Life in a Coconut House

Day 50,51,52

We cycled a shameful 2 km around the corner to spend the night in an orthodox church and dine with the young student priests. They had a jovial dinner table with lots laughing, mostly we suspected at us. The service we witnessed in the morning was not so jovial. It was smile free, ritualistic, involved a dangerous volume of incense smoke and more curtain pulling than a pantomime. We cycled on to Calicut to receive a free meal and hotel with the help of Rotary, then on to Vellore stopping briefly to catch some video footage of the tricycle with a roadside elephant and it's driver.

Day 53

This could have been the final day of the 2000km journey. We decided the trip must end with the ocean as it was important we had a sense of destination. So we diverted our route to wash off 53 days of skin caked pollution. After stringing our tent fly between some palm trees, we were invited to spend the night instead with a family living on the beach in a house made nearly entirely from the coconut palm. The floor is sand, the frame bamboo and the walls and roof are cladded with neatly woven palm leaves. This is then tied together with rope spun from coconut shell fiber. The man of the house was a motor cycle mechanic living in this 2 room hut with his wife and two young sons. They had no furniture. Just a few mats, and cooking pots. This was a poor yet simple and uncluttered life. "I give you my house and you give me yours" my father proposed. He then asked the man if he would go out to buy 3 beers, one each for himself, my father and I. The man took my fathers 500 rupee note with delight, gave us each awkward hugs and took off on his motor bike to arrive back with 2 beers and no change. After the beer, I scaled my first coconut tree to drop 2 tender coconuts which we shared with the locals on the beach. The mans wife served us a very cheap meal of rice with a couple of drips of fish curry. The first family that appeared not to try and feed us into a state of obligatory giving. Perhaps they felt that an expression of their poverty was a better approach. The  night was spent on woven mats on the sand floor of the hut.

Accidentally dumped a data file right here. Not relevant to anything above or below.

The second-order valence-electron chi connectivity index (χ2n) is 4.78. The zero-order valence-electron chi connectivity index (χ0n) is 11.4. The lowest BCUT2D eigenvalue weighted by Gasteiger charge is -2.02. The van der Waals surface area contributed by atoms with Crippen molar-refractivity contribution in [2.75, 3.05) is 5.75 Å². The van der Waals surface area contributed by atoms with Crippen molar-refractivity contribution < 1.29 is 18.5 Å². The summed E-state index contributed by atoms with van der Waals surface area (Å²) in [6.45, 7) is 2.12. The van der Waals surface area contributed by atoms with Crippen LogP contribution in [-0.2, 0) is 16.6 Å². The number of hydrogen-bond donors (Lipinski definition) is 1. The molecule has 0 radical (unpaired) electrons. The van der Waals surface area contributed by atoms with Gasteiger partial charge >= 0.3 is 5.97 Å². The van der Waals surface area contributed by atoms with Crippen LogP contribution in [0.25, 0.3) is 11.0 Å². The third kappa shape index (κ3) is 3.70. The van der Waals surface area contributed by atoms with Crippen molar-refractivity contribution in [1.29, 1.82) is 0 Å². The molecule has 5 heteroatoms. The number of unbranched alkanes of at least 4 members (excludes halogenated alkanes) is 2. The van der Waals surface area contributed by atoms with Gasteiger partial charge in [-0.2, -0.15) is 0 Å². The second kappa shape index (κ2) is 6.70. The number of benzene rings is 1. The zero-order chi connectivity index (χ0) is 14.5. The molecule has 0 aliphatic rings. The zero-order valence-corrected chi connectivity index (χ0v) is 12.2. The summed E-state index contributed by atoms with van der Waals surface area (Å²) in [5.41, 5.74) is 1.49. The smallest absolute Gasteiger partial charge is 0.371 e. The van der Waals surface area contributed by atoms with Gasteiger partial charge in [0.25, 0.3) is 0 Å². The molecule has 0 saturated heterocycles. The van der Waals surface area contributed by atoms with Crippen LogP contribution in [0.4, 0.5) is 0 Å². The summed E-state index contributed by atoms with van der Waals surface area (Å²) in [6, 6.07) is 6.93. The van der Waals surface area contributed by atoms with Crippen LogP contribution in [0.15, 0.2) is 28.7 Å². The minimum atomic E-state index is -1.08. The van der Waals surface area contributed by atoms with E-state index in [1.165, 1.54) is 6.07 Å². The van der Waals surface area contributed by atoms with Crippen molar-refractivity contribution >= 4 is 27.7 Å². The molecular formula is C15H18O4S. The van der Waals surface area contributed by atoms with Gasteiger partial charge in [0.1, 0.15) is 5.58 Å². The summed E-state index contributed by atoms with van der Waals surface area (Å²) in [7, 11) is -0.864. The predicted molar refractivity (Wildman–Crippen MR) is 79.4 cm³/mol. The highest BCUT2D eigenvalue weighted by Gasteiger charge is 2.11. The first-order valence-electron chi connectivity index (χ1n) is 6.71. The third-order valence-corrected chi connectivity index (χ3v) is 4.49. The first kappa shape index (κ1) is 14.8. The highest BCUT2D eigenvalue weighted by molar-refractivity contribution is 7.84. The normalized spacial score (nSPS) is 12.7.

Day 54

I enjoyed a short game of cricket with the two boys before setting off inland towards our final destination, Kunnumkulam, where I had left off 53 days earlier.

For 53 days, Thomas had become a familiar voice on the other side of the phone, calling me more frequently than a paranoid mother. Having him call 3 times per day to ask, "How are things with you", came to feel a little smothering. Especially as I had to yell back "Things are fine with me" over roaring traffic. Each morning I would pull over to answer Thomas's call to pray. This was no brief roadside prayer, but a lengthy recital of my family tree. "We pray for Shasa's Mother, Father, Sister, Brother, Step Mother, Step Father, Friends, Family, all of his near and dear ones.....". Although at times this communication felt a hindrance and frustrating, I knew, while I was alone on the road, it was really an umbilical chord for my sanity. What could have been a lonely haul of unrecognised endurance, was a journey with support and purpose, largely because of Thomas consistent interest in my well being and the many connections he planned for me along the way.

Then suddenly, 15km from our destination, Thomas unexpectedly appeared at the roadside. I immediately recognised his old Hero Honda motor cycle which he would painstakingly not allow above 60km per hour in hope for prolonging her lifespan, and his bright red helmet. It was a happy yet surreal reuniting, where 2000km strangely melted into the soil beneath a sturdy Kerala coconut palm. Into its roots and into its memory.

Thomas had orgonised an obscure yet hearty reception for us in Kunnumkulam, complete with media cameras and notable townsmen, plus a band of mentally handicapped children blowing horns and banging drums. "A band of Idiots" my father whispered not uncompassionately. Perhaps the local brass band was busy, but we much more appreciated this mob with their vacant stares and passionate cacophony. Speeches were made and gold and white sheets were placed over our shoulders as symbols of honor; a Keralite custom. Our distance was over. Now only one job was left before we could depart. To find two local recipients  to which we could personally donate our faithful tricycles.


Anonymous said...

Nice work Shasa. Here is another project going on to create a low cost all terrain manual wheelchair you maybe interested in

Tony P

rose said...

Nice Shasa!! Your story has been inspirational